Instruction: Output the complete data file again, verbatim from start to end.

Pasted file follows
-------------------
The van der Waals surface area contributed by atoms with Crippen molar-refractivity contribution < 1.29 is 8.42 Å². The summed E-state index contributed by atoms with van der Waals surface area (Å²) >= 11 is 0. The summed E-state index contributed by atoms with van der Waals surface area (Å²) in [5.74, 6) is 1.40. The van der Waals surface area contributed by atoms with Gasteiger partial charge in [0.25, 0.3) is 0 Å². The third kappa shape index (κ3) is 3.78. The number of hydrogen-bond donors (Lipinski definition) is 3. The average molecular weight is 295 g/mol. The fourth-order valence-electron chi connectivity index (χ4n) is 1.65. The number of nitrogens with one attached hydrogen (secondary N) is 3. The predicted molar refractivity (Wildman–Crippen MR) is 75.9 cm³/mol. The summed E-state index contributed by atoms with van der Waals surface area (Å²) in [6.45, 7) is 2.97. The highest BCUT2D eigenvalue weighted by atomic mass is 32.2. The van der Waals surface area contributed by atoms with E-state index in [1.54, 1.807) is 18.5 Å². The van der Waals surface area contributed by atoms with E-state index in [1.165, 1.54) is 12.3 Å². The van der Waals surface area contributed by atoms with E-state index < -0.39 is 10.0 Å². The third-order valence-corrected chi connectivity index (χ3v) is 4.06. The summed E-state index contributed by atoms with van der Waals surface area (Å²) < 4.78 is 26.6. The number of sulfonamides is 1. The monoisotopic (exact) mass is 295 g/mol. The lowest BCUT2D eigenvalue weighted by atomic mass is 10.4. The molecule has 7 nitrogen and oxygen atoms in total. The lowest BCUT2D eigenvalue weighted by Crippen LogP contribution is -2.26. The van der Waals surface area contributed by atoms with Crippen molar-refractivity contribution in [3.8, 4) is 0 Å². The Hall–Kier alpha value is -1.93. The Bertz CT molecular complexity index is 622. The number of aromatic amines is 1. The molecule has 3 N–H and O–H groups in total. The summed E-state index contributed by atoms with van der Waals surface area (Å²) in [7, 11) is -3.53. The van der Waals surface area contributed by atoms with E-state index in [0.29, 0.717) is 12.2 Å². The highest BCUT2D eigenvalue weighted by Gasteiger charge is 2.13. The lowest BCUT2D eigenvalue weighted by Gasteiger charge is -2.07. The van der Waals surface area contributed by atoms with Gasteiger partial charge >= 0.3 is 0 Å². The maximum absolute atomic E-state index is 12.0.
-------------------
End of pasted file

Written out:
The van der Waals surface area contributed by atoms with Crippen molar-refractivity contribution < 1.29 is 8.42 Å². The summed E-state index contributed by atoms with van der Waals surface area (Å²) >= 11 is 0. The summed E-state index contributed by atoms with van der Waals surface area (Å²) in [5.74, 6) is 1.40. The van der Waals surface area contributed by atoms with Gasteiger partial charge in [0.25, 0.3) is 0 Å². The third kappa shape index (κ3) is 3.78. The number of hydrogen-bond donors (Lipinski definition) is 3. The average molecular weight is 295 g/mol. The fourth-order valence-electron chi connectivity index (χ4n) is 1.65. The number of nitrogens with one attached hydrogen (secondary N) is 3. The predicted molar refractivity (Wildman–Crippen MR) is 75.9 cm³/mol. The summed E-state index contributed by atoms with van der Waals surface area (Å²) in [6.45, 7) is 2.97. The highest BCUT2D eigenvalue weighted by atomic mass is 32.2. The van der Waals surface area contributed by atoms with E-state index in [1.54, 1.807) is 18.5 Å². The van der Waals surface area contributed by atoms with E-state index in [1.165, 1.54) is 12.3 Å². The van der Waals surface area contributed by atoms with E-state index < -0.39 is 10.0 Å². The third-order valence-corrected chi connectivity index (χ3v) is 4.06. The summed E-state index contributed by atoms with van der Waals surface area (Å²) < 4.78 is 26.6. The number of sulfonamides is 1. The monoisotopic (exact) mass is 295 g/mol. The lowest BCUT2D eigenvalue weighted by atomic mass is 10.4. The molecule has 7 nitrogen and oxygen atoms in total. The lowest BCUT2D eigenvalue weighted by Crippen LogP contribution is -2.26. The van der Waals surface area contributed by atoms with Crippen molar-refractivity contribution in [3.8, 4) is 0 Å². The Hall–Kier alpha value is -1.93. The Bertz CT molecular complexity index is 622. The number of aromatic amines is 1. The molecule has 3 N–H and O–H groups in total. The summed E-state index contributed by atoms with van der Waals surface area (Å²) in [7, 11) is -3.53. The van der Waals surface area contributed by atoms with E-state index in [0.29, 0.717) is 12.2 Å². The highest BCUT2D eigenvalue weighted by Gasteiger charge is 2.13. The lowest BCUT2D eigenvalue weighted by Gasteiger charge is -2.07. The van der Waals surface area contributed by atoms with Gasteiger partial charge >= 0.3 is 0 Å². The maximum absolute atomic E-state index is 12.0.